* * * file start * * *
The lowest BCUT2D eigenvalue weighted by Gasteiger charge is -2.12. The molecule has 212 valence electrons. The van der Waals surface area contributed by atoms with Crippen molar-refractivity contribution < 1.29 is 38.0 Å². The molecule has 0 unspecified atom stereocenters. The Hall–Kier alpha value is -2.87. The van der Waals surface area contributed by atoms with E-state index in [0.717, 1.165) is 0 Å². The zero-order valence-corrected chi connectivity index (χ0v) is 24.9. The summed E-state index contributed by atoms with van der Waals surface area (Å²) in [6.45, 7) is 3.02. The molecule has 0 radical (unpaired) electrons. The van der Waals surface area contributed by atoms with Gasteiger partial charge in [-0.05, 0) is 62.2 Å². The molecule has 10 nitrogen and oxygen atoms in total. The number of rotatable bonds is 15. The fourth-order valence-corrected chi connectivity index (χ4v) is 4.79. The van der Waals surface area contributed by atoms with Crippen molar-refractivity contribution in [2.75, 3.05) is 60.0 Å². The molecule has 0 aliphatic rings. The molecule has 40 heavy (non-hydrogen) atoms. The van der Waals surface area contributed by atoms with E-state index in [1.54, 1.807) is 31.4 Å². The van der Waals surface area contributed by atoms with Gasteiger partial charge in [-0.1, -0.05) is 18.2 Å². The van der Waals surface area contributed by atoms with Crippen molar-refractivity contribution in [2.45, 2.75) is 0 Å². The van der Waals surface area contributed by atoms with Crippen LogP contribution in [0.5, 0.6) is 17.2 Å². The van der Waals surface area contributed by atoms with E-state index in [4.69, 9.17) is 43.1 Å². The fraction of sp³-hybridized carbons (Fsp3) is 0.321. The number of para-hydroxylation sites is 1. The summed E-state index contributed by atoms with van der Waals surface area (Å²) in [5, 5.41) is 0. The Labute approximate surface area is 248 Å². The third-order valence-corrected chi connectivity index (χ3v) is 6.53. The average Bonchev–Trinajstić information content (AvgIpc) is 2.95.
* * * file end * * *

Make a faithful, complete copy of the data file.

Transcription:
The lowest BCUT2D eigenvalue weighted by Gasteiger charge is -2.12. The molecule has 212 valence electrons. The van der Waals surface area contributed by atoms with Crippen molar-refractivity contribution < 1.29 is 38.0 Å². The molecule has 0 unspecified atom stereocenters. The Hall–Kier alpha value is -2.87. The van der Waals surface area contributed by atoms with E-state index in [0.717, 1.165) is 0 Å². The zero-order valence-corrected chi connectivity index (χ0v) is 24.9. The summed E-state index contributed by atoms with van der Waals surface area (Å²) in [6.45, 7) is 3.02. The molecule has 0 radical (unpaired) electrons. The van der Waals surface area contributed by atoms with Gasteiger partial charge in [-0.05, 0) is 62.2 Å². The molecule has 10 nitrogen and oxygen atoms in total. The number of rotatable bonds is 15. The fourth-order valence-corrected chi connectivity index (χ4v) is 4.79. The van der Waals surface area contributed by atoms with Crippen molar-refractivity contribution in [2.75, 3.05) is 60.0 Å². The molecule has 0 aliphatic rings. The molecule has 40 heavy (non-hydrogen) atoms. The van der Waals surface area contributed by atoms with E-state index in [1.54, 1.807) is 31.4 Å². The van der Waals surface area contributed by atoms with Gasteiger partial charge in [-0.1, -0.05) is 18.2 Å². The van der Waals surface area contributed by atoms with Crippen molar-refractivity contribution in [2.45, 2.75) is 0 Å². The van der Waals surface area contributed by atoms with Crippen LogP contribution in [0.5, 0.6) is 17.2 Å². The van der Waals surface area contributed by atoms with E-state index in [4.69, 9.17) is 43.1 Å². The fraction of sp³-hybridized carbons (Fsp3) is 0.321. The number of para-hydroxylation sites is 1. The summed E-state index contributed by atoms with van der Waals surface area (Å²) in [5, 5.41) is 0. The Labute approximate surface area is 248 Å². The third-order valence-corrected chi connectivity index (χ3v) is 6.53. The average Bonchev–Trinajstić information content (AvgIpc) is 2.95.